LETTERS FROM THE GLOBAL PROVINCE
GP 1 March 2006: Vapor Brands
And the Lights Went Out. The Week, a wee magazine in New York, which is sort of an emaciated re-incarnation of Time magazine in its halcyon days, got it right on the March 3 cover—“Flopping in Turin.” Inside you can read, “Winter Olympics: The Games Fall Flat.” Touched by boredom, we found ourselves hoping the Jamaican bobsled team would make an appearance in Italy. For a host of reasons—devastatingly bad coverage by NBC which included a near obsession with the game of ice shuffleboard known as “curling,” several decades of listless and sometimes tainted leadership of the Olympics by its governing body, and a loss of amateurism which was once the hallmark of the Games—all the air went out of the balloon. The Games did not have it.
But the U.S figure skater, Sasha Cohen, created fantastic moments of elegance and drama: she was probably the star of the Olympics, although she only came home with a Silver, the Gold going to the technically proficient Japanese. Nervous on Thursday night, she took two falls that took her out of contention. You can lose the battle but still win the war. She put on a most striking performance, hints of which were captured by the television cameras. And yet, the still color photos in The New York Times, both during her win of the short program and her loss at the long program, more ably captured her magic. TV has terrible visual limitations that reinforce the banal patter that surrounds the action. Some marketing pundits realize that the Olympic brand is fading, while the Sasha brand is coming on like gangbusters. Her pratfalls, rather than marring her performance, added that touch of humanity and individuality which separates the champion from the herd.
Trend-Spotting. If you ever decide to become a seer during times of great change, we recommend that you read the daily papers, see what they insist is most happening, then take a look behind the screen where you will discover that the flipside is actually true. The late Peter Drucker, back in 1999, told us all about the “vast merger boom” we were reading about: he said there was actually no boom at all, and that strategic alliances, not mergers, had become the dominant corporate value creator of the day. Now we have been hearing ad nauseam about how well we and our economy are doing. Only in February have we learned that average net income for consumers has fallen, when adjusted for inflation, from 2001 to 2004, and that our personal balance sheets are in trouble. As consumers pay their bills by draining equity out of their houses, we begin to understand that nobody is reporting on our vulnerability. Our economy is dependent on consumer debt and unbelievable, irresponsible government spending.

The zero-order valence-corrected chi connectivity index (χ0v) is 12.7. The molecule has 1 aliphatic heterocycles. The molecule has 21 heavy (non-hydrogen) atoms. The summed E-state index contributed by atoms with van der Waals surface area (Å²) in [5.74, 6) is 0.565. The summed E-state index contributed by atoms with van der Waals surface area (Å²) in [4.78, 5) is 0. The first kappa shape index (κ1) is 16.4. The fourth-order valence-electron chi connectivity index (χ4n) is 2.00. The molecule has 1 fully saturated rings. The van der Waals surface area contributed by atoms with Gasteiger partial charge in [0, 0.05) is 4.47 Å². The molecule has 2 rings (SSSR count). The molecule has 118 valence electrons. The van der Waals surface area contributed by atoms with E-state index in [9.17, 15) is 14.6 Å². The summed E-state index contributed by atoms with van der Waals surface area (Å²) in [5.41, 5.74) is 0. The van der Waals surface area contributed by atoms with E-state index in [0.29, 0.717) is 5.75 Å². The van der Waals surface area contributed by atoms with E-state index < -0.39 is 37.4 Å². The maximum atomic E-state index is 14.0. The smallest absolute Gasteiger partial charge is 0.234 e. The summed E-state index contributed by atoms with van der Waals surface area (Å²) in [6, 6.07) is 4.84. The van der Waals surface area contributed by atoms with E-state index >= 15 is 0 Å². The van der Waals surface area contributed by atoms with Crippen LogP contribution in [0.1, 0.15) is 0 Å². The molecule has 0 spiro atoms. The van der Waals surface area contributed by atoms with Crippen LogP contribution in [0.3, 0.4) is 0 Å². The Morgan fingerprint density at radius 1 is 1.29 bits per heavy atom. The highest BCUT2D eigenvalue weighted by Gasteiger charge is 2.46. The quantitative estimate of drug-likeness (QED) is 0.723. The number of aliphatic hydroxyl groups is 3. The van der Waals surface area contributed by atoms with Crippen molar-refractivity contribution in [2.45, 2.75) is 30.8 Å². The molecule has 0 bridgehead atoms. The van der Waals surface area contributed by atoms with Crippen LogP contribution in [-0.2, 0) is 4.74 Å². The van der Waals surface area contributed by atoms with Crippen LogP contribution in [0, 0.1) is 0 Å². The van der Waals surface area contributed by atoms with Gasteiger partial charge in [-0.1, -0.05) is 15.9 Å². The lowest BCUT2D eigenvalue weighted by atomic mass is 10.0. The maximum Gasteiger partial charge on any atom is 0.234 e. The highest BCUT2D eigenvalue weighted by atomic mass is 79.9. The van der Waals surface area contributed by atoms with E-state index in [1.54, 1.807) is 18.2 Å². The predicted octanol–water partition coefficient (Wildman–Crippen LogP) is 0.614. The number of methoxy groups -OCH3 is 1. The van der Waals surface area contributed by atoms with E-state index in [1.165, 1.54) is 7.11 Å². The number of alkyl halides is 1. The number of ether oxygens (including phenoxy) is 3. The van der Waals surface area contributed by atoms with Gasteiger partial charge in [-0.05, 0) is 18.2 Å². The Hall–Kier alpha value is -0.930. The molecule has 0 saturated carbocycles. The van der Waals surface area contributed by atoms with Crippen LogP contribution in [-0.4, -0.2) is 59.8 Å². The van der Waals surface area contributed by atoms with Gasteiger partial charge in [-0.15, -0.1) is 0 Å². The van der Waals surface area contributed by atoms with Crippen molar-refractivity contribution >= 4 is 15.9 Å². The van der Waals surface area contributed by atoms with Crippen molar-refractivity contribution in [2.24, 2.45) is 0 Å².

This week we have spent some time with corporate “sustainability” people who seek to rein in the waste-making activities of mankind that are chewing up this planet. The difficulty, of course, is that waste and excess, the earth over, have soared to new heights, though thinkers and smart corporations alike realize that our conduct is not sustainable. The facts, often enough, simply don’t square with what the wise men have to say. The commentators are so caught up in minor changes that they miss the grand, underlying transformation that is sweeping away the past. Our wrenching deficits put the lie to any talk about sustainability.
One of our favorite myths, of course, is the claim that we are in an age of grand brand building in which companies and consultants are doing all sorts of spellbinding things to ensure that products and services become globally known in a favorable way that ensures a devout, addicted customer base. Nothing, of course, could be further from the truth, and we will give you 2 patent examples of brand destruction in a moment. We’re destroying brands as if there were no tomorrow. And only creating and embellishing a few.
L.L. Bean. There are some marvelous examples of brands on the rise. Three cheers for them. We have put a fair representation on The Global Province which you can find in the Global Province Network. This week we have added two: Rick’s Picks and Hixo, Inc. Just like a whole lot of modern urbanites, Rick Field is a smart enough fellow who decided to exit the rat chase (in his case, TV production) to do something he loves at mid-life. Down in New York’s Pickle District, he’s putting out pickles with farm-fresh ingredients, without adulterants, flavored with cumin and other ingredients that offer a lot of zing without killing you. Mike Hicks of Hixo has been around Austin, Texas forever, even when it was still nice and sleepy. A designer, he knows how to do more than put lines on paper, since you have to be a little more practical in a small town. So he’s written books, done radio ads, and lord knows what else. His mordant wit puts personality into the products and services of his clients.
But L.L. Bean is the brand that makes us sing and for which we would write a jingle. We, our friends, and our ancestors have been shopping there since we cannot remember. Mostly from the catalog. But we once would also stop in Freeport, late in the day, to take a look on our way to Pemaquid Point in Maine. Bean always provided sturdy fare, at a good price, with great courtesy, and “no-questions-asked” service. If we call in about a defective item, the Bean folks on the phone simply ask where they should send the replacement. Catalog sales are at the heart of Bean’s operations, and we can only salute CEO McCormick for re-siting a call center when it threatened to upset Bean’s quality service. Bean is so good and so ethical that we feel obligated to shop there—we don’t know a catalog operation anywhere that matches up to it. Above all, it does not resort to behaviors that will destroy its brand. Even Bean’s old-fashioned, outmoded design suggests that it adheres to old, reliable values.